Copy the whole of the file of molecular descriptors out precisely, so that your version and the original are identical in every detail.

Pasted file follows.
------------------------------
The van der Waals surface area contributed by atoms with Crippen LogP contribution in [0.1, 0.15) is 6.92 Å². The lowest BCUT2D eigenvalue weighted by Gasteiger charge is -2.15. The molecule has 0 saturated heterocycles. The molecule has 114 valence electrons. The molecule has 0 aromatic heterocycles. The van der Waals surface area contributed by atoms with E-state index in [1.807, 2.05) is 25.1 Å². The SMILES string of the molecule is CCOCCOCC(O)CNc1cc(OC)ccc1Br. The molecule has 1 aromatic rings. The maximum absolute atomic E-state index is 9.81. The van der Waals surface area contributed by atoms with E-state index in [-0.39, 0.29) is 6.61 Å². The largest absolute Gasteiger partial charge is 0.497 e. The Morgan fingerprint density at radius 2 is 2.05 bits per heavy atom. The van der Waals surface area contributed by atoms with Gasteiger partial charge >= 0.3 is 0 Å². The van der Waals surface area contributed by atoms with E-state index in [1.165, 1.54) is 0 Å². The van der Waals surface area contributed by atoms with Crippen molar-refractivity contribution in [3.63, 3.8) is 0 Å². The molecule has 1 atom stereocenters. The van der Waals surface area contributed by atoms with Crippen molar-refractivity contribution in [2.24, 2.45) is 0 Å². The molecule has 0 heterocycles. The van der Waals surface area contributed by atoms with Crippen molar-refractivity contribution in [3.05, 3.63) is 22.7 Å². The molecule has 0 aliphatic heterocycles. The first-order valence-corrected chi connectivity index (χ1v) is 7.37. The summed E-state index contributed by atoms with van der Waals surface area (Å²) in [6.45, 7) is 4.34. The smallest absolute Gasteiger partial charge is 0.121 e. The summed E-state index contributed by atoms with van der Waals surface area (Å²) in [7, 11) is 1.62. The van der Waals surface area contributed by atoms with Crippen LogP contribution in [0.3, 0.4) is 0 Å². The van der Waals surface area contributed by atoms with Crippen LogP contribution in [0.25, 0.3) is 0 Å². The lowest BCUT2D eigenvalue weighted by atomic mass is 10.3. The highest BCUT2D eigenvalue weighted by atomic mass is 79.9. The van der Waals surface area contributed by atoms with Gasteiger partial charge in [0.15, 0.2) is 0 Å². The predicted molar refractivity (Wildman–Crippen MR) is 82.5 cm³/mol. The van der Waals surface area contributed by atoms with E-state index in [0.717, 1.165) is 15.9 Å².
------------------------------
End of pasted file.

The van der Waals surface area contributed by atoms with Crippen LogP contribution in [0.1, 0.15) is 6.92 Å². The lowest BCUT2D eigenvalue weighted by Gasteiger charge is -2.15. The molecule has 0 saturated heterocycles. The molecule has 114 valence electrons. The molecule has 0 aromatic heterocycles. The van der Waals surface area contributed by atoms with E-state index in [1.807, 2.05) is 25.1 Å². The SMILES string of the molecule is CCOCCOCC(O)CNc1cc(OC)ccc1Br. The molecule has 1 aromatic rings. The maximum absolute atomic E-state index is 9.81. The van der Waals surface area contributed by atoms with E-state index in [-0.39, 0.29) is 6.61 Å². The largest absolute Gasteiger partial charge is 0.497 e. The Morgan fingerprint density at radius 2 is 2.05 bits per heavy atom. The van der Waals surface area contributed by atoms with Gasteiger partial charge >= 0.3 is 0 Å². The van der Waals surface area contributed by atoms with E-state index in [1.165, 1.54) is 0 Å². The van der Waals surface area contributed by atoms with Crippen molar-refractivity contribution in [3.63, 3.8) is 0 Å². The molecule has 1 atom stereocenters. The van der Waals surface area contributed by atoms with Crippen molar-refractivity contribution in [2.24, 2.45) is 0 Å². The molecule has 0 heterocycles. The van der Waals surface area contributed by atoms with Crippen molar-refractivity contribution in [3.05, 3.63) is 22.7 Å². The molecule has 0 aliphatic heterocycles. The first-order valence-corrected chi connectivity index (χ1v) is 7.37. The summed E-state index contributed by atoms with van der Waals surface area (Å²) in [6.45, 7) is 4.34. The smallest absolute Gasteiger partial charge is 0.121 e. The summed E-state index contributed by atoms with van der Waals surface area (Å²) in [7, 11) is 1.62. The van der Waals surface area contributed by atoms with Crippen LogP contribution in [0.3, 0.4) is 0 Å². The van der Waals surface area contributed by atoms with Crippen LogP contribution in [0.25, 0.3) is 0 Å². The lowest BCUT2D eigenvalue weighted by atomic mass is 10.3. The highest BCUT2D eigenvalue weighted by atomic mass is 79.9. The van der Waals surface area contributed by atoms with Gasteiger partial charge in [0.15, 0.2) is 0 Å². The predicted molar refractivity (Wildman–Crippen MR) is 82.5 cm³/mol. The van der Waals surface area contributed by atoms with E-state index in [0.717, 1.165) is 15.9 Å².